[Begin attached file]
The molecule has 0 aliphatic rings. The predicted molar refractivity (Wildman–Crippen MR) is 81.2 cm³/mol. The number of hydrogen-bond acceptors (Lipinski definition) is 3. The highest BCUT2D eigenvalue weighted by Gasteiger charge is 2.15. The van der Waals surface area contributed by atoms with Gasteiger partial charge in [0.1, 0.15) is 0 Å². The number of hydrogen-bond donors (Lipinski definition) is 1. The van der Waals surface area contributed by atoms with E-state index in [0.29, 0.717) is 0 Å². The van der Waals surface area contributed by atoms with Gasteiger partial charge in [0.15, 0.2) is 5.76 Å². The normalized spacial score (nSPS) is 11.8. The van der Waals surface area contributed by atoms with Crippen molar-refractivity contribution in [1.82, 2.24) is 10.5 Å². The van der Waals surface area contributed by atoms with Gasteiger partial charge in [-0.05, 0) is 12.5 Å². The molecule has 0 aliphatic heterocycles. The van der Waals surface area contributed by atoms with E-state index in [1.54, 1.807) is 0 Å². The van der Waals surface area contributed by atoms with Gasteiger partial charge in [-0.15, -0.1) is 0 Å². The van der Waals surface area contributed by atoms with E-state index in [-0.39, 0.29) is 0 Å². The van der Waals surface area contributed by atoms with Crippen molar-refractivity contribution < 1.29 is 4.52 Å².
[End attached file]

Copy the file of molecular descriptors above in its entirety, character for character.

The molecule has 0 aliphatic rings. The predicted molar refractivity (Wildman–Crippen MR) is 81.2 cm³/mol. The number of hydrogen-bond acceptors (Lipinski definition) is 3. The highest BCUT2D eigenvalue weighted by Gasteiger charge is 2.15. The van der Waals surface area contributed by atoms with Gasteiger partial charge in [0.1, 0.15) is 0 Å². The number of hydrogen-bond donors (Lipinski definition) is 1. The van der Waals surface area contributed by atoms with E-state index in [0.29, 0.717) is 0 Å². The van der Waals surface area contributed by atoms with Gasteiger partial charge in [0.15, 0.2) is 5.76 Å². The normalized spacial score (nSPS) is 11.8. The van der Waals surface area contributed by atoms with Crippen molar-refractivity contribution in [1.82, 2.24) is 10.5 Å². The van der Waals surface area contributed by atoms with Gasteiger partial charge in [-0.05, 0) is 12.5 Å². The molecule has 0 aliphatic heterocycles. The van der Waals surface area contributed by atoms with E-state index in [1.54, 1.807) is 0 Å². The van der Waals surface area contributed by atoms with Gasteiger partial charge in [-0.15, -0.1) is 0 Å². The van der Waals surface area contributed by atoms with E-state index in [-0.39, 0.29) is 0 Å². The van der Waals surface area contributed by atoms with Crippen molar-refractivity contribution < 1.29 is 4.52 Å².